Author L.J. McDonald gives a behind the scenes look at the world building she's becoming known for.

  Recently, I was asked to write a guest blog for RT Book Reviews Magazine. I was given total freedom regarding length or topic, but the suggestion was made that readers like to hear about ‘behind the scenes’ stuff and could I write an article about world-building, since I seem to be becoming known for that. This is a bit of a stream of consciousness piece about that idea. They might have meant for me to write something along the lines of "world building, step one", but it doesn’t work that way for me.

I like creating worlds. I read a lot of paranormal romance, and an awful lot of it is set in our world, only with something changed to make the author’s reality and extranormal characters work. I like these books. I really enjoy reading them, but I don’t think I’d ever really want to write that way myself. I do have short stories set in our world, and even plotted out a book I’ll write someday, but they’re all set in a community that I invented. That way I don’t have to worry about being busted on the details. You know, the little things, like getting the amount paid at a toll booth right, or even the location of the toll booth itself, or having the correct streets cross each other in a city or town. All those tiny details that can throw someone who knows the area totally out of the story if you get them wrong. In a way, for me at least, world-building is so much easier.
When I went to create the world of the sylphs, I wanted something completely unique. It is loosely based on medieval times, but only loosely. There’s a lot less filth in my world for instance, since who needs it? It’s fantasy. People are also longer lived than they were in actual medieval times, more along the lines of how long modern people live now, because then readers can understand and relate to them more. Plus I don’t have to go killing off my favourite characters from old age at thirty-five. I also have them speaking more like modern people would, though I do try and avoid most modern slang. I’ve heard that throws a few readers, but for me, inventing words for things throws me since I don’t know what they’re talking about. Personal preference, I suppose.

I’ve heard many times that there’s no original idea in writing and everything can be broken down into seven basic concepts. I’m not sure what those seven concepts are, but I tend do agree with that sentiment. What’s original is how you apply the ideas you have.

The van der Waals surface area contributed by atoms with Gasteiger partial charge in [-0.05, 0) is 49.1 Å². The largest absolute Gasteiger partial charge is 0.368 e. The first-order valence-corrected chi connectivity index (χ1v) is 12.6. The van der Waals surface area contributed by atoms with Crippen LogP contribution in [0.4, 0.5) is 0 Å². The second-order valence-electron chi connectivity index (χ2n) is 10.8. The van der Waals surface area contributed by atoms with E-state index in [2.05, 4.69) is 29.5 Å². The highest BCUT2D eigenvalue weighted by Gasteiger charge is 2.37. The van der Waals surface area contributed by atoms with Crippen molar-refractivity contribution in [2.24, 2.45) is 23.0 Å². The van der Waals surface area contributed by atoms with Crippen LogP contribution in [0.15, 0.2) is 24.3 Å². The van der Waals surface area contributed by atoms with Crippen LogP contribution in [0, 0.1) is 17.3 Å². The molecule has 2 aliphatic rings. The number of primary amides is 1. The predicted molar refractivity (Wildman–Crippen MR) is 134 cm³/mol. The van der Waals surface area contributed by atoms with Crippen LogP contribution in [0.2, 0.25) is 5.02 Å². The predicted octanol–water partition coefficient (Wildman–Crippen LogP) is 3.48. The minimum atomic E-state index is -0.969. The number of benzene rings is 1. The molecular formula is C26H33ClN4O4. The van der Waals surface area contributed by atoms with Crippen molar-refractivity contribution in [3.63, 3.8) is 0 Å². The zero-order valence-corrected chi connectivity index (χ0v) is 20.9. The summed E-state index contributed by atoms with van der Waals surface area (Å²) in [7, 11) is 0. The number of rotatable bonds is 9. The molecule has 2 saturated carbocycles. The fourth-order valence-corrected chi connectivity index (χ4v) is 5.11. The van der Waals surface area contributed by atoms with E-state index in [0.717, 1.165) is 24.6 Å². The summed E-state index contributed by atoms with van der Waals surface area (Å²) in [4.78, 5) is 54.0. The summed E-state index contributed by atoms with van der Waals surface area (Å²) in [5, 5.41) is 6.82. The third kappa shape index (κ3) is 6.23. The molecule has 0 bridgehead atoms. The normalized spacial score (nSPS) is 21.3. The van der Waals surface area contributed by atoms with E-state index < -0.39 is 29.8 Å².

I’ve said in other blogs that the original base idea for the sylphs came from a mix of the Japanse Tengu and Rumplestiltskin, with some empathy written in. The Tengu, for those who don’t know, is a shape-shifting bird spirit known for having a big nose. Rumplestiltskin is a European folk story about a creature who loses his power when his name is spoken. Those ideas led to the origins of the battle sylph, who is a shape-shifter with immense power, but who is controlled by someone else. When I created them, I was playing around with the idea of taking perfectly ordinary women with no special powers at all, and giving them the absolute power in a relationship without changing anything about them. I wanted a relationship where the man can’t go saying that he’s stronger and knows better and she should just listen to him. I’ve seen a lot of that in books and it usually just makes me roll my eyes, unless it’s really well written. I also wanted them to be realistic woman and not the perfect beauties I also see in a lot of books. So I gave the battlers to the women of this world of mine, but I left the women themselves thought of as second class. The history of our world is too full of patriarchy for me to just leave it out. Which is also why Solie is so young in the first book. I just couldn’t see her being allowed to grow to full adulthood without being married. So while I left a lot of the dirt and grime and disease out, I was still influenced by the realities in our own world that I couldn’t see myself letting go. Short lives? Gone. Women’s rights? Can’t see it. Not until the battlers force it to happen.

I also played with the concept of empathy. I like writing empaths. Before the battle sylph series, I wrote a book with an empath in it that I hope will be on the shelf some day. That particular empath was so overwhelmed by his empathy that he couldn’t deal with it. He felt too much to be able to go near another person without pain. I enjoyed that extreme, but when I went to put empathy into the battlers, I decided to go to the other end of the spectrum, and created creatures who could feel emotions, but didn’t care about them. Doing this, I felt, would help to make the sylphs nonhuman. After all, no matter what they look like or who they love, they’re not human. Hopefully, they’re not so inhuman that someone’s icked out by them.

To help with this lack of humanity, I threw a few more things into the mix. Beehives. And dogs. Have you ever watched The Dog Whisperer? A lot of the things he says about how dogs think as pack animals went into the sylph creation. There’s also some elements of carp in there. Yes, carp are fish. They’re also known for not dying of old age. They just keep growing until something kills them. So do sylphs, though they’re hardier than most carp.